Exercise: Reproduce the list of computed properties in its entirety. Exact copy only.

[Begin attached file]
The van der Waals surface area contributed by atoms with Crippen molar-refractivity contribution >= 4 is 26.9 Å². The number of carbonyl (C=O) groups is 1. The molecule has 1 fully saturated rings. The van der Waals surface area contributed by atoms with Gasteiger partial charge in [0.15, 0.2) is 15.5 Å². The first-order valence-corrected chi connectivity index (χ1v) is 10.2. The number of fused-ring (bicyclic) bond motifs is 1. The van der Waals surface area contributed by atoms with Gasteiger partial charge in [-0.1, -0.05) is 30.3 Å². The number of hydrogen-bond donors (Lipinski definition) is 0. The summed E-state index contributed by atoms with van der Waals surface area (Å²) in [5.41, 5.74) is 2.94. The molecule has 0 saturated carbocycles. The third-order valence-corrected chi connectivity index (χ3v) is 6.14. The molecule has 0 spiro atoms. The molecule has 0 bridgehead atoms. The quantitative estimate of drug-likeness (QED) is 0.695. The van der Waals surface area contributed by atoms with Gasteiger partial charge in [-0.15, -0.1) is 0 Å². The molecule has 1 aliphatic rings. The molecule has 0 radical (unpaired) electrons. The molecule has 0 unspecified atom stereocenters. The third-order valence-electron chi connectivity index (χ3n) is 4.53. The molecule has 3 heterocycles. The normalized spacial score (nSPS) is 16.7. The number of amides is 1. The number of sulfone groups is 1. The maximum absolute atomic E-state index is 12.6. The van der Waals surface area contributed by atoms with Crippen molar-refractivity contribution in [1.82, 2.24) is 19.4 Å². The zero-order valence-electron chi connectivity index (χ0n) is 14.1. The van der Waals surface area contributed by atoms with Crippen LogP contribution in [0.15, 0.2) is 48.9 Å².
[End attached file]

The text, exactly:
The van der Waals surface area contributed by atoms with Crippen molar-refractivity contribution >= 4 is 26.9 Å². The number of carbonyl (C=O) groups is 1. The molecule has 1 fully saturated rings. The van der Waals surface area contributed by atoms with Gasteiger partial charge in [0.15, 0.2) is 15.5 Å². The first-order valence-corrected chi connectivity index (χ1v) is 10.2. The number of fused-ring (bicyclic) bond motifs is 1. The van der Waals surface area contributed by atoms with Gasteiger partial charge in [-0.1, -0.05) is 30.3 Å². The number of hydrogen-bond donors (Lipinski definition) is 0. The summed E-state index contributed by atoms with van der Waals surface area (Å²) in [5.41, 5.74) is 2.94. The molecule has 0 saturated carbocycles. The third-order valence-corrected chi connectivity index (χ3v) is 6.14. The molecule has 0 spiro atoms. The molecule has 0 bridgehead atoms. The quantitative estimate of drug-likeness (QED) is 0.695. The van der Waals surface area contributed by atoms with Gasteiger partial charge in [-0.15, -0.1) is 0 Å². The molecule has 1 aliphatic rings. The molecule has 0 radical (unpaired) electrons. The molecule has 0 unspecified atom stereocenters. The third-order valence-electron chi connectivity index (χ3n) is 4.53. The molecule has 3 heterocycles. The normalized spacial score (nSPS) is 16.7. The number of amides is 1. The number of sulfone groups is 1. The maximum absolute atomic E-state index is 12.6. The van der Waals surface area contributed by atoms with Crippen molar-refractivity contribution in [1.82, 2.24) is 19.4 Å². The zero-order valence-electron chi connectivity index (χ0n) is 14.1. The van der Waals surface area contributed by atoms with Crippen LogP contribution in [0.15, 0.2) is 48.9 Å².